Jamaica Plain’s annual Wake Up the Earth Festival, which turns 39 this year, is one of the most celebrated events in the Hub for an eclectic array of performers and artists who end our harsh winters with a breath of spring air and music. But with those warmer days upon us, it’s critical to think about some colder times—namely, the turbulent events that helped forge the first WUTE parade and extravaganza.
The relevant history dates back to the early 1970s, and according to Jim Vrabel, author of A People’s History of the New Boston, a book that details Boston grassroots activism, even before that to 1956, when Congress passed the Interstate Highway Act that “guaranteed states to be federally reimbursed [for] up to 90 percent of budget spending.” “This was a way for the Commonwealth to essentially get free money,” Vrabel said.
The historian added that the streets and corridor on which people host WUTE wouldn’t be there for any kind of celebration if not for the protests that sparked the event so many years ago (the first celebration was in 1979). As Boston transitioned into the modern metropolis it is today, the state’s Department of Public Works began cooking up plans for an eight-lane highway that would run I-95 through JP, Cambridge, and places in between. It would also carry a stretch of Orange Line along it that would replace the old elevated railways on Washington Street. Plotted as a southwest route that would have slashed right through the heart of Boston, the project was notoriously dubbed the Southwest Corridor.
In order to make such a corridor for motor vehicles possible, housing would have had to be demolished. As the city saw in the West End and other neighborhoods, “the consequential displacement would affect thousands of longtime residents,” Vrabel said.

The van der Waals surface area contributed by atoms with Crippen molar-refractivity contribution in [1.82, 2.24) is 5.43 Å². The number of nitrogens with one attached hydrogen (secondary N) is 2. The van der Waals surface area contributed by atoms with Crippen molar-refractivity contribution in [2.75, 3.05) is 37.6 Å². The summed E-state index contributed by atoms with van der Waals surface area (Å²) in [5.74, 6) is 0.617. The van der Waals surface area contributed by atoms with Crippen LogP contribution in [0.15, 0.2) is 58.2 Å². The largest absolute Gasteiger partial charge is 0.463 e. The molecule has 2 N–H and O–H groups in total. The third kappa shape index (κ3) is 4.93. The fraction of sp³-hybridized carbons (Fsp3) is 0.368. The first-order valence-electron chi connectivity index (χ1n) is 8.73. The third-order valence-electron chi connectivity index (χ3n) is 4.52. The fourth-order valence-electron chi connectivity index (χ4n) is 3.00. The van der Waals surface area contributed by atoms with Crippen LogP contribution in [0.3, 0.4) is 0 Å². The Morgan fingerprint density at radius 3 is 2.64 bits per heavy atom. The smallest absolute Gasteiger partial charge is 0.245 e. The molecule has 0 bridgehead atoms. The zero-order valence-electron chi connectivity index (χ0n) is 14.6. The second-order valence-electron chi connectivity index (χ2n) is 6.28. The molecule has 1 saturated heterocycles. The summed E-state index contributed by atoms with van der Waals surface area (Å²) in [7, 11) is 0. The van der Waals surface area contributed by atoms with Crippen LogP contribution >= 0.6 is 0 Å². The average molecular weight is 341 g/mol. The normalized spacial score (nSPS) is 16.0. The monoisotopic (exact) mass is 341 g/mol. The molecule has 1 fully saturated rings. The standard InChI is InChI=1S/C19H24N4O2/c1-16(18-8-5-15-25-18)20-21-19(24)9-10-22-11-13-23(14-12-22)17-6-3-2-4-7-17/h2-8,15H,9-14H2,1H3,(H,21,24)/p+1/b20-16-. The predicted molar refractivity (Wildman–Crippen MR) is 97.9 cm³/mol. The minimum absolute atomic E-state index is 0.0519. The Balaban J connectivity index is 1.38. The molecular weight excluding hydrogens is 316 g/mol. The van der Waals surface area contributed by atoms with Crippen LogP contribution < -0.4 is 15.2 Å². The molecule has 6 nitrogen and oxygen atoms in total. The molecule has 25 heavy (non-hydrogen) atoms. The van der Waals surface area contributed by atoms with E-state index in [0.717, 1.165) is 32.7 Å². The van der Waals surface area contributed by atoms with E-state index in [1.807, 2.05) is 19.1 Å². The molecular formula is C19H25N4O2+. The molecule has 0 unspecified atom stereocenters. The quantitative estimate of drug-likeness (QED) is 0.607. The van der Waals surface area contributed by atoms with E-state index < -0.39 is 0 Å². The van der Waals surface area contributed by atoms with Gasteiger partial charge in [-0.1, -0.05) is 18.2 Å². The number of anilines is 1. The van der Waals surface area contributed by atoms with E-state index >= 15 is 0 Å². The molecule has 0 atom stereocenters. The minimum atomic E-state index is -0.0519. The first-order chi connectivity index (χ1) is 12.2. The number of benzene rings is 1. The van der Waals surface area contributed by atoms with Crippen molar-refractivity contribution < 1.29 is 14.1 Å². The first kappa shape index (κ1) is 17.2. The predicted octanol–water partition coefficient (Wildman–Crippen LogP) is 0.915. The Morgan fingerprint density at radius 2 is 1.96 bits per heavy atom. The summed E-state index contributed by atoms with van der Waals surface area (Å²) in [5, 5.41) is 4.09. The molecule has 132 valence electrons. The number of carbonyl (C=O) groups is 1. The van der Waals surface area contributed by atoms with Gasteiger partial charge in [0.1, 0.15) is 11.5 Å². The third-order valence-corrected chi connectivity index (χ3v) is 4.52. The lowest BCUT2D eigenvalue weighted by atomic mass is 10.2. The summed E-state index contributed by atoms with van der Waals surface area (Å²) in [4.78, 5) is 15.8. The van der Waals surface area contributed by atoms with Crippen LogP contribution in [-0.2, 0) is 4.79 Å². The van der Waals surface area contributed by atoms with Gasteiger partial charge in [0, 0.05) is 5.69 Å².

As locals began to group together and attend public hearings, activists turned to Brighton’s Fred Salvucci, a civil engineer whom Vrabel described as “a guerrilla within the bureaucracy,” for leadership. Salvucci voiced the concerns of the community to the DPW and other agencies, and assisted in the creation of a presentation illustrating the damage the highway would do to areas, including JP. After numerous events, Boston city councilors held a public hearing at the Curley School on Centre Street, where upward of 700 attendees expressed their concerns.
The opposition found some early success in 1972, when then-Gov. Francis Sargent declared a moratorium on all new highways. That put a stop to much of the construction, relieving the concerns of those who would have been affected in the process. Another win came two years later when Tip O’Neill, the Cambridge native who became the speaker of the US House of Representatives in 1977, worked with Sen. Ted Kennedy to change the highway act, allowing states to reallocate federal revenue for mass transit.
In the following years, the Southwest Corridor was deemed unnecessary, while the torn-apart land was transformed into bike and walking paths accompanying a semi-underground Orange Line to Forest Hills. It’s also a become a phenomenal place to host Wake Up the Earth, which will have its 39th birthday in JP on May 5.